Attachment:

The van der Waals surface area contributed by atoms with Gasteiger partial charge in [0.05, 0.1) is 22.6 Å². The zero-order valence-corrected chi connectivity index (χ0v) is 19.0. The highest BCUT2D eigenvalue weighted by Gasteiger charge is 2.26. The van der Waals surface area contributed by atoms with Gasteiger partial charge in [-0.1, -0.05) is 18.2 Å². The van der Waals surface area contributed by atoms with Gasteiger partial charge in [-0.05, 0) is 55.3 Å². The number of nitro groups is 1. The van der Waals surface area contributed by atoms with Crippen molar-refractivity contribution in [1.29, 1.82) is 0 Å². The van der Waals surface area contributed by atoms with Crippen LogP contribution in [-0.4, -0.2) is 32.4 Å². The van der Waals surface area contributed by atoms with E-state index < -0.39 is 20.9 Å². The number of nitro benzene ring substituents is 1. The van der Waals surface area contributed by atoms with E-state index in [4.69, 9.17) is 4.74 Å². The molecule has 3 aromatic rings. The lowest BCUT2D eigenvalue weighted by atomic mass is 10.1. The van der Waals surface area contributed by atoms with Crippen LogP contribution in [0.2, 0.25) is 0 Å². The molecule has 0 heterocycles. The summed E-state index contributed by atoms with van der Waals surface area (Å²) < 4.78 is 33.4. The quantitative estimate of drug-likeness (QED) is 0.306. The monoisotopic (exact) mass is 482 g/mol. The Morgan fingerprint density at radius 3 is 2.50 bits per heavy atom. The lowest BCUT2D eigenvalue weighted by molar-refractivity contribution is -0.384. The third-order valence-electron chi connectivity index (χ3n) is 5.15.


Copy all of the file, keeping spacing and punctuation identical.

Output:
The van der Waals surface area contributed by atoms with Gasteiger partial charge in [0.05, 0.1) is 22.6 Å². The zero-order valence-corrected chi connectivity index (χ0v) is 19.0. The highest BCUT2D eigenvalue weighted by Gasteiger charge is 2.26. The van der Waals surface area contributed by atoms with Gasteiger partial charge in [-0.1, -0.05) is 18.2 Å². The van der Waals surface area contributed by atoms with Gasteiger partial charge in [-0.05, 0) is 55.3 Å². The number of nitro groups is 1. The van der Waals surface area contributed by atoms with Crippen molar-refractivity contribution in [1.29, 1.82) is 0 Å². The van der Waals surface area contributed by atoms with Crippen LogP contribution in [-0.4, -0.2) is 32.4 Å². The van der Waals surface area contributed by atoms with E-state index < -0.39 is 20.9 Å². The number of nitro benzene ring substituents is 1. The van der Waals surface area contributed by atoms with E-state index in [4.69, 9.17) is 4.74 Å². The molecule has 3 aromatic rings. The lowest BCUT2D eigenvalue weighted by atomic mass is 10.1. The van der Waals surface area contributed by atoms with Crippen LogP contribution in [0.2, 0.25) is 0 Å². The molecule has 0 heterocycles. The summed E-state index contributed by atoms with van der Waals surface area (Å²) < 4.78 is 33.4. The quantitative estimate of drug-likeness (QED) is 0.306. The monoisotopic (exact) mass is 482 g/mol. The Morgan fingerprint density at radius 3 is 2.50 bits per heavy atom. The lowest BCUT2D eigenvalue weighted by molar-refractivity contribution is -0.384. The third-order valence-electron chi connectivity index (χ3n) is 5.15.